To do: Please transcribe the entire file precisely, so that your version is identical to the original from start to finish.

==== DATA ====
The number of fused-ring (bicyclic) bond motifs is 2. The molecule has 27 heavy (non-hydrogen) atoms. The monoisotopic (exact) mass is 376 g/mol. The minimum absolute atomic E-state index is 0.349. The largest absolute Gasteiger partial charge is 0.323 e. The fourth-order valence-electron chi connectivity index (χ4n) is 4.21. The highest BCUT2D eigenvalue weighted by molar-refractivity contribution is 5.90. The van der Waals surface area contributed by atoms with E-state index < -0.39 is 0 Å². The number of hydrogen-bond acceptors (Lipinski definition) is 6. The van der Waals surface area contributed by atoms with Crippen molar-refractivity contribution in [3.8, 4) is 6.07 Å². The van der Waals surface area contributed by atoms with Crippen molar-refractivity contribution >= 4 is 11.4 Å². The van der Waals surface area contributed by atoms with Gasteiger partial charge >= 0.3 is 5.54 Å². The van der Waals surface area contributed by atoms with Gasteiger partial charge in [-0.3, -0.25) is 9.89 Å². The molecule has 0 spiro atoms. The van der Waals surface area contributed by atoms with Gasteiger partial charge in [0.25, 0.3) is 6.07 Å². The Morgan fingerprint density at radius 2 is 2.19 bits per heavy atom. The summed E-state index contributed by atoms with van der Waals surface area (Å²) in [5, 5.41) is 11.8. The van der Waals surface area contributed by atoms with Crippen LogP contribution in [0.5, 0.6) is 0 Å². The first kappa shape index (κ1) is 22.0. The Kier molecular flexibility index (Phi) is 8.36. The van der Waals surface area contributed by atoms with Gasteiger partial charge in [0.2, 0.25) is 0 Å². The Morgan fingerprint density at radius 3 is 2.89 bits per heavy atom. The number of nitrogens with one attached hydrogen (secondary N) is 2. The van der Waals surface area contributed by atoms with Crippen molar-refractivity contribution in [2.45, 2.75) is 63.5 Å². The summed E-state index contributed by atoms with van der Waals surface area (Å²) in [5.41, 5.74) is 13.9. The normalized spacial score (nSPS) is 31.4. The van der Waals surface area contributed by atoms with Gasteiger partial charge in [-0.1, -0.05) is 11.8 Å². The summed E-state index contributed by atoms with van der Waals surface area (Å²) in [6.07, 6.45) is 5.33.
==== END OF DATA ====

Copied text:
The number of fused-ring (bicyclic) bond motifs is 2. The molecule has 27 heavy (non-hydrogen) atoms. The monoisotopic (exact) mass is 376 g/mol. The minimum absolute atomic E-state index is 0.349. The largest absolute Gasteiger partial charge is 0.323 e. The fourth-order valence-electron chi connectivity index (χ4n) is 4.21. The highest BCUT2D eigenvalue weighted by molar-refractivity contribution is 5.90. The van der Waals surface area contributed by atoms with E-state index < -0.39 is 0 Å². The number of hydrogen-bond acceptors (Lipinski definition) is 6. The van der Waals surface area contributed by atoms with Crippen molar-refractivity contribution in [3.8, 4) is 6.07 Å². The van der Waals surface area contributed by atoms with Crippen molar-refractivity contribution >= 4 is 11.4 Å². The van der Waals surface area contributed by atoms with Gasteiger partial charge >= 0.3 is 5.54 Å². The van der Waals surface area contributed by atoms with Gasteiger partial charge in [-0.3, -0.25) is 9.89 Å². The molecule has 0 spiro atoms. The van der Waals surface area contributed by atoms with Gasteiger partial charge in [0.25, 0.3) is 6.07 Å². The Morgan fingerprint density at radius 2 is 2.19 bits per heavy atom. The summed E-state index contributed by atoms with van der Waals surface area (Å²) in [5, 5.41) is 11.8. The van der Waals surface area contributed by atoms with Crippen LogP contribution in [0.5, 0.6) is 0 Å². The first kappa shape index (κ1) is 22.0. The Kier molecular flexibility index (Phi) is 8.36. The van der Waals surface area contributed by atoms with Gasteiger partial charge in [0.2, 0.25) is 0 Å². The Morgan fingerprint density at radius 3 is 2.89 bits per heavy atom. The number of nitrogens with one attached hydrogen (secondary N) is 2. The van der Waals surface area contributed by atoms with Crippen molar-refractivity contribution in [2.45, 2.75) is 63.5 Å². The summed E-state index contributed by atoms with van der Waals surface area (Å²) in [5.41, 5.74) is 13.9. The normalized spacial score (nSPS) is 31.4. The van der Waals surface area contributed by atoms with Gasteiger partial charge in [-0.1, -0.05) is 11.8 Å². The summed E-state index contributed by atoms with van der Waals surface area (Å²) in [6.07, 6.45) is 5.33.